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OAIC wants stronger accountability measures in upcoming revised Privacy Act

Australia's Information Commissioner has called for a positive duty on organisations to handle personal information fairly and reasonably in light of the federal government considering amendments to the Privacy Act.
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Written by Campbell Kwan, Journalist on

The Office of Australian Information Commissioner (OAIC) has called for more data accountability measures across the board in light of the Attorney-General's Department (AGD) seeking consultation for its review of the Privacy Act.

The AGD began its review into the country's Privacy Act at the end of 2020 as part of the Commonwealth's response to the Australian Competition and Consumer Commission's (ACCC) Digital Platforms Inquiry, which found the laws needed to be updated to adequately protect consumers and their data.

Among those measures [PDF] recommended by the OAIC is a central obligation to collect, use, and disclose personal information fairly and reasonably for entities under the scope of Australia's Privacy Principles (APP). The OAIC envisions this would entail providing consumers with the right to erasure, meaningful consent through requiring them to be properly and clearly be informed about how their personal information will be handled, and the right to notification when their personal information is collected.

Information Commissioner Angelene Falk said the introduction of such accountability measures would raise the standard of data handling to help prevent harms and remove the privacy burden from consumers.

"Establishing a positive duty on organisations to handle personal information fairly and reasonably will require them to take a proactive approach to meeting their obligations, as they are best equipped to consider the impacts of the complex information handling flows and practices of their business," she said.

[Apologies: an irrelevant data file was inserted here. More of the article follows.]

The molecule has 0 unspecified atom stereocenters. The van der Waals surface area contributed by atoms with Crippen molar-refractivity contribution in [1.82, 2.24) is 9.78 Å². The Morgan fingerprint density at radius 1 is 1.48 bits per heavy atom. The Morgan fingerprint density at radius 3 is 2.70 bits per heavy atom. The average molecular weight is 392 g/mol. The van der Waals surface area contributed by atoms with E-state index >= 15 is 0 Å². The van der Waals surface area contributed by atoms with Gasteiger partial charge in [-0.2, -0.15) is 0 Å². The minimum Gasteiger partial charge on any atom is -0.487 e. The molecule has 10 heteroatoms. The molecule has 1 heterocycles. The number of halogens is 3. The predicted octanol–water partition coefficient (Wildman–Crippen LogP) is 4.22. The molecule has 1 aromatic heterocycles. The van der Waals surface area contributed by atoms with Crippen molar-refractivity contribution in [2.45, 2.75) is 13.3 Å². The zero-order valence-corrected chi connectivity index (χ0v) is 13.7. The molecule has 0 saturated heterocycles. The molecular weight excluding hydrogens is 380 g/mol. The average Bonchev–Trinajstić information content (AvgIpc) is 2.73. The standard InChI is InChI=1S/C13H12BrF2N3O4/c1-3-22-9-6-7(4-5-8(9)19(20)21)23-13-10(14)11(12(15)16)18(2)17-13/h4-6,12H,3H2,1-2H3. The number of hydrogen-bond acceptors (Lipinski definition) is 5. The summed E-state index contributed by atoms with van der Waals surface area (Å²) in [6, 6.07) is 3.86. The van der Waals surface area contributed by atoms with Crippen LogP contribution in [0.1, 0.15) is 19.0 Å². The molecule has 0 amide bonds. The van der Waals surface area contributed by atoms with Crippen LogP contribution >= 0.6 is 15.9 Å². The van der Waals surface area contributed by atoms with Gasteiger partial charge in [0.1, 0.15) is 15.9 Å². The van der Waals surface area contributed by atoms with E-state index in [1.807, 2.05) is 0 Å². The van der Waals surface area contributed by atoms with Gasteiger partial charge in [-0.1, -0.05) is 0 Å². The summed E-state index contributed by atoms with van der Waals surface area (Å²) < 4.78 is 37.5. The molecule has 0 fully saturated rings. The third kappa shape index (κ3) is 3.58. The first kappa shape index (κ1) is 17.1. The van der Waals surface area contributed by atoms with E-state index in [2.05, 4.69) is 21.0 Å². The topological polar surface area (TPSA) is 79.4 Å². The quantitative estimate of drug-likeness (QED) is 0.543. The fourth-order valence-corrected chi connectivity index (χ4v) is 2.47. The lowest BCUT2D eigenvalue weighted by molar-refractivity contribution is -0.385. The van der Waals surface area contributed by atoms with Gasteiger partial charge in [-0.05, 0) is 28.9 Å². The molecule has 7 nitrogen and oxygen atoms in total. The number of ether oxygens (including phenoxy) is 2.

The OAIC has also recommended for APP entities to be prohibited from taking steps to re-identify information that they collected in an anonymised state unless it is for research involving cryptology, information security, and data analysis.

In terms of when entities should notify consumers when their personal information is collected, the OAIC recommends that this should occur when there is unauthorised access to or unauthorised disclosure of anonymised information, or a loss of anonymised information, or when information is re-identified.

The commissioner also wants to see banning of practices such as profiling, online personalisation, and behavioural advertising using children's personal information, inappropriate surveillance or monitoring of an individual through audio or video functionality of the individual's mobile phone or other personal devices, commercial use of automated biometric identification systems, and personal information scraping from online platforms.

When it comes to enforcing these measures, the OAIC has said it would like its regulatory powers to be expanded through the creation of more types of civil penalties. The agency explained that an expanded range of penalties would mean that there is more likely to be a suitable penalty for an infringement, regardless of the extent of its severity.

"We have recommended changes to the Privacy Act enforcement framework to give the OAIC a greater range of effective tools to uphold the law and respond to emerging threats in a proportionate and pragmatic way," Commissioner Falk said.

"This can occur through a simplified civil penalty regime, supported by infringement notices as a quick and cost-effective way to deter non-compliant behaviour without the need for court proceedings.

In recommending additional civil penalties, it also wants to overhaul how the OAIC attains orders for civil penalties when it comes to cases of serious or repeated interference with privacy by an entity. According to the OAIC, the current Privacy Act imposes unnecessary thresholds that the OAIC must demonstrate before orders for civil penalties can be made by the courts.

It has also recommended that the Federal Court be given the express power to make any orders it sees fit when it comes to Privacy Act contraventions.

"Allowing the Court to make the same orders as the Commissioner under section 52 [of the Privacy Act] will promote clarity and certainty for APP entities and allow the Commissioner to pursue, and the Federal Court to order, tailored remedies that are more appropriate for a particular matter," the OAIC said.

The AGD's consultation is occurring alongside its other consultation on the exposure draft of the Online Privacy Bill. The Online Privacy Bill is looking to introduce a binding online privacy code for social media and certain other online platforms as well as stronger penalties and enforcement measures.

Cracking down on tech has been big on the federal government's agenda as late, with the Prime Minister three months ago saying social media platforms are a "coward's palace" and that they would be viewed as publishers if they are unwilling to identify users that post foul and offensive content.

The interim report comes off the heels of Australia announcing various initiatives in recent months to address issues residing in social media platforms and cyber. In December alone, Australia announced the Online Safety Youth Advisory Council, passed "Magnitsky-style" and Critical Infrastructure cyber attack laws, and proposed anti-trolling laws

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